One of the most complex genres of film, the prison movie verges from outright ruthlessness and violence, to unlikely friendships, patience, diligence and inmates ‘finding themselves’. We hate some movie prisoners and love others, we hope for some and despair for others, and we think of the real lives of some in institutions such as those in Jail Exchange and forget about others. Here’s our top ten Prison Films of all time:
1. The Shawshank Redemption
Not just the finest prison film but one of the greatest films of any genre. A story of hope and friendship between Andy Dufresne (Tim Robbins) and Red (Morgan Freeman), with an ending that is still as shockingly heart warming now it was 20 years ago when the film was released. As one critic said, if you don’t like it you’re beyond redemption.
2. Cool Hand Luke
Paul Newman’s Luke is a non-conformist, anti-establishment but undeniably cool prisoner who refuses to yield to authority. Probably the only film on the list where the main protagonist is jailed for damaging parking meters, Newman’s Oscar-nominated Luke is an unforgettable bad-boy who becomes a bastion of hope for the other prisoners.
3. Starred Up
The most recent film on the list (2013), this critically-acclaimed drama explores prison from a more unlikely angle – families. Violent young offender Jack O’Connell plays Eric, who arrives in an adult prison and faces a confrontation with his own father – and is unsure whether he will protect him or destroy him as life worsens in a film which received 99% positive feedback from critics on Rotten Tomatoes.
Michael Fassbender lost 42lbs for this movie depicting life in the infamous maze prison in Northern Ireland, and more specifically the 1981 hunger strike led by Bobby Sands which saw 10 men die. The only political prison drama on the list, Hunger is famous for a 17-minute unbroken shot regarded as a movie great, where a priest tries to convince Sands to give up the strike.
Another real-life story, and although the infamous hellraiser recently told the Daily Mail that he has changed his ways this fictionalised biopic of a prisoner who has spent almost his entire life in solitary confinement combines comedy and carnage to interesting effect. The real Bronson was so impressed when meeting lead actor Tom Hardy that he even shaved off his moustache so that it could be made into a fake moustache for the film.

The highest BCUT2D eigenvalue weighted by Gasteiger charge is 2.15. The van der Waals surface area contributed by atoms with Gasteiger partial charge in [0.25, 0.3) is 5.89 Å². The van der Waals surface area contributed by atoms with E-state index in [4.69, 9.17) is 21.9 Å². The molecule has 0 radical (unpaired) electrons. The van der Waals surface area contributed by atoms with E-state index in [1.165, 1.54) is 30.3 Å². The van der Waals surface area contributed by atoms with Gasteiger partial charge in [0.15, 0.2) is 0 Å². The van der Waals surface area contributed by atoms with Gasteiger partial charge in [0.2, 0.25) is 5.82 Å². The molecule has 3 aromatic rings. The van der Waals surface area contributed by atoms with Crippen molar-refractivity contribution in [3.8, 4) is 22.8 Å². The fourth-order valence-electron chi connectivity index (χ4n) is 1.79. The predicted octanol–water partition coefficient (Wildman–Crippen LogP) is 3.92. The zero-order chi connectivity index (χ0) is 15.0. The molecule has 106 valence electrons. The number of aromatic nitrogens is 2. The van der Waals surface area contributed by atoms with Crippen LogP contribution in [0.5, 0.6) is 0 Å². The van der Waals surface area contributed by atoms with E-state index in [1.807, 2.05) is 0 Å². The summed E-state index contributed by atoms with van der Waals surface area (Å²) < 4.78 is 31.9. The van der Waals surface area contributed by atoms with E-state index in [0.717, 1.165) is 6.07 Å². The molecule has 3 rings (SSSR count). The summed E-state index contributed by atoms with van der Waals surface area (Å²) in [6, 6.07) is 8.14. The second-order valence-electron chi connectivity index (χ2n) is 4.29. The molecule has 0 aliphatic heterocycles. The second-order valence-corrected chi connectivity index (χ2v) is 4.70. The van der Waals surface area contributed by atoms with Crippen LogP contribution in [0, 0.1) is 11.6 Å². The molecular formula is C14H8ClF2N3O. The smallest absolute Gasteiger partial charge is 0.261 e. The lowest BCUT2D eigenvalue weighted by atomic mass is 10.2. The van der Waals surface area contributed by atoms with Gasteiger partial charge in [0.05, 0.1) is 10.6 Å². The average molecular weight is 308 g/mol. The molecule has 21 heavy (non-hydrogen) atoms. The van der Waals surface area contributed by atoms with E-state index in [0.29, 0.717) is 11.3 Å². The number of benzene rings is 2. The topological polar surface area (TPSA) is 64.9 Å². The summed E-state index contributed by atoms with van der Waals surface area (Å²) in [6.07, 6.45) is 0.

6. Green Mile
Some say this is even better than its spiritual brother Shawshank. A supernatural thriller which also derived from the works of Stephen King, memorable for the depiction of John Coffey by Michael Clarke Duncan who plays the gentle giant with magical powers to perfection.
The most brutal film on the list portraying the harsh life for inmates inside a British 1970s borstal, and the movie that launched Ray Winston’s career. So harsh that it was dropped for television, the film is a violent but eminently quotable classic with a dismal ending.
8. Birdman of Alcatraz
The antithesis to this list of aggressive and belligerent leads, Burt Lancaster’s introverted Birdman Robert Stroud starts his career as a world class ornithologist when curing a poorly bird that flies into his cell. Based on a true story, this is one of Lancaster’s defining roles.
9. The Great Escape
The 1963 classic starring Steve McQueen as the ‘Cooler King’ Virgil Hilts celebrates spirit and will to succeed, even if there is a tragic ending. A stellar cast and McQueen’s motorbike endeavours make this a dose of escapism to relish.
10. The Rock
We forget how hot Nicolas Cage’s career became in the mid to late-90s, and although this blockbuster was completely ludicrous (it is a Michael Bay film after all) no-one can deny the excitement and ingenuity of breaking into Alcatraz with the help of grizzled ex-jailbird Sean Connery.